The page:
The Amsonia hubrichtii show continues. The color is even better on a foggy day. 


Persicaria affinis in the foreground. 


 Physocarpus 'Dart's Gold'.


On the right is Chamaecyparis pisifera 'Boulevard'. The silvers play nicely with the warm yellows of Hamamelis virginiana behind it and Hydrangea macrophylla 'Hamburg' on the left. 


 Cotinus 'Velvet Cloak'.


While diminished in size, hips of Rosa glauca are not diminished in autumn spirit. 


The grasses at Joy Creek Nursery gardens are numerous and spectacular. There are many miscanthus, this is but one.  


 At a crossroads, yellows of another Hamamelis virginiana dominate the scene.


If you want a tall explosion of color late in the year, look to Helianthus angustifolius or swamp sunflower. This hardy perennial begins to open up in late September and continues right on until November. Here it is backed by Callicarpa 'Profusion' with a silvery cardoon in the foreground. 


A field of Rudbeckia 'Joy Creek Select' seed heads on a foggy morning. 


In October, the majority of the hardy fuchsias, of which we grow many, are going strong. Here are a few in our stock fields with an unknown chrysanthemum in the foreground.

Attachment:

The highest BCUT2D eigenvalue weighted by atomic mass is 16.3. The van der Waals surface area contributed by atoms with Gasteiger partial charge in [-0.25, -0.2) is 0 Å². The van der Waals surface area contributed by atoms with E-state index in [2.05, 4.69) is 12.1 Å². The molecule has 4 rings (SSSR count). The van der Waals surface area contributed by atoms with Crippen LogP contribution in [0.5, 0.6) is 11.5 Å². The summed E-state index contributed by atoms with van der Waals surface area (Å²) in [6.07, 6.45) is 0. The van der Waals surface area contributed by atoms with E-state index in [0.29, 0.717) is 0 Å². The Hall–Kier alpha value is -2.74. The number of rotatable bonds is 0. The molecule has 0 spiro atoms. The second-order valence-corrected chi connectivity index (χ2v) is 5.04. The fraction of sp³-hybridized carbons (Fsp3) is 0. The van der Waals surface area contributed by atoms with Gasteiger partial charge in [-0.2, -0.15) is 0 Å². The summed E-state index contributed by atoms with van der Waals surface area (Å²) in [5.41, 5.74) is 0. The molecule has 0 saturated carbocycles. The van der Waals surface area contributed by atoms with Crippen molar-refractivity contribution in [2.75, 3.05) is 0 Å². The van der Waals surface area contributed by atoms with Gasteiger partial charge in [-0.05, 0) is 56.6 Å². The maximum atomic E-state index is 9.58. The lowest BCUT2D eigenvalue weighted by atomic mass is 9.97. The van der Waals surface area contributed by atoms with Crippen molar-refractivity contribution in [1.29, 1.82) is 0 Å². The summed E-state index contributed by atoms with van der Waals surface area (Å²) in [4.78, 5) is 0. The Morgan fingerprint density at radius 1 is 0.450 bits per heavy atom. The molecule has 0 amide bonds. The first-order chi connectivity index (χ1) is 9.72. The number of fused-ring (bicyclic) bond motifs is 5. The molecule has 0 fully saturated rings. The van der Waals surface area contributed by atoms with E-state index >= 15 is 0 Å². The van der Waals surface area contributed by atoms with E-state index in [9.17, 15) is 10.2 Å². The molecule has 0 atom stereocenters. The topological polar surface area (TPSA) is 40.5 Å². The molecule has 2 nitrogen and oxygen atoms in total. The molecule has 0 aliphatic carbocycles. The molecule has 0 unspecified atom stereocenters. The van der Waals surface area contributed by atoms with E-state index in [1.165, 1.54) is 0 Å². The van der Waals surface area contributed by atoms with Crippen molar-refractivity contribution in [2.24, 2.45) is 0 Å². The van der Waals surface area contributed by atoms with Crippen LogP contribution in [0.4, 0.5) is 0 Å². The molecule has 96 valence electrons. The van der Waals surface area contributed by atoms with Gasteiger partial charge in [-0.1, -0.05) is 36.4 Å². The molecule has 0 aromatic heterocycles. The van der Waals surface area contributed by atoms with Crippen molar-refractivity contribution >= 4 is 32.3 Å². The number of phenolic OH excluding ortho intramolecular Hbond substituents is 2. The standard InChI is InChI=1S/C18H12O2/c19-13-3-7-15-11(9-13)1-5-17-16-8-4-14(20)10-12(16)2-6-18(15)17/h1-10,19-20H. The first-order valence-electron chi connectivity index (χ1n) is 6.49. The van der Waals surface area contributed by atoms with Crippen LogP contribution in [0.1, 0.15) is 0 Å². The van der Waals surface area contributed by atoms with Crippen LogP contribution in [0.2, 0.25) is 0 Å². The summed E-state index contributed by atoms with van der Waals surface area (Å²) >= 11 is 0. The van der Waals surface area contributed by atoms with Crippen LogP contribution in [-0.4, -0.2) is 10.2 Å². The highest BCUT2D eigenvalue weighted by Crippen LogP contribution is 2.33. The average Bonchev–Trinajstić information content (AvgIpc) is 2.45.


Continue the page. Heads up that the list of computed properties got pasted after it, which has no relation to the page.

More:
Another late season flowering perennial is Schizostylis coccinea, this is the cultivar 'Big Mama'. Paired with fading pink hydrangea blooms in the background and lavender on either side, the composition is sweet.


 Dahlia 'Blue Beard' is one of Mike's favorites; Mike is a co-owner of the nursery.


The wild asparagus patch turning swirling golden and brown tones. 


Penstemon 'Red Rocks' is the longest blooming, toughest one in the garden, practically - save for P. khuntii, I think. This thing looks good for so very long. I highly recommend it if you need pink in your sunny garden. 


Euonymus f. 'Emerald Gaiety' and Hydrangea 'Oregon Pride'. This combination is especially striking when the euonymus takes on pink tones in stressful conditions such as freezing temperatures.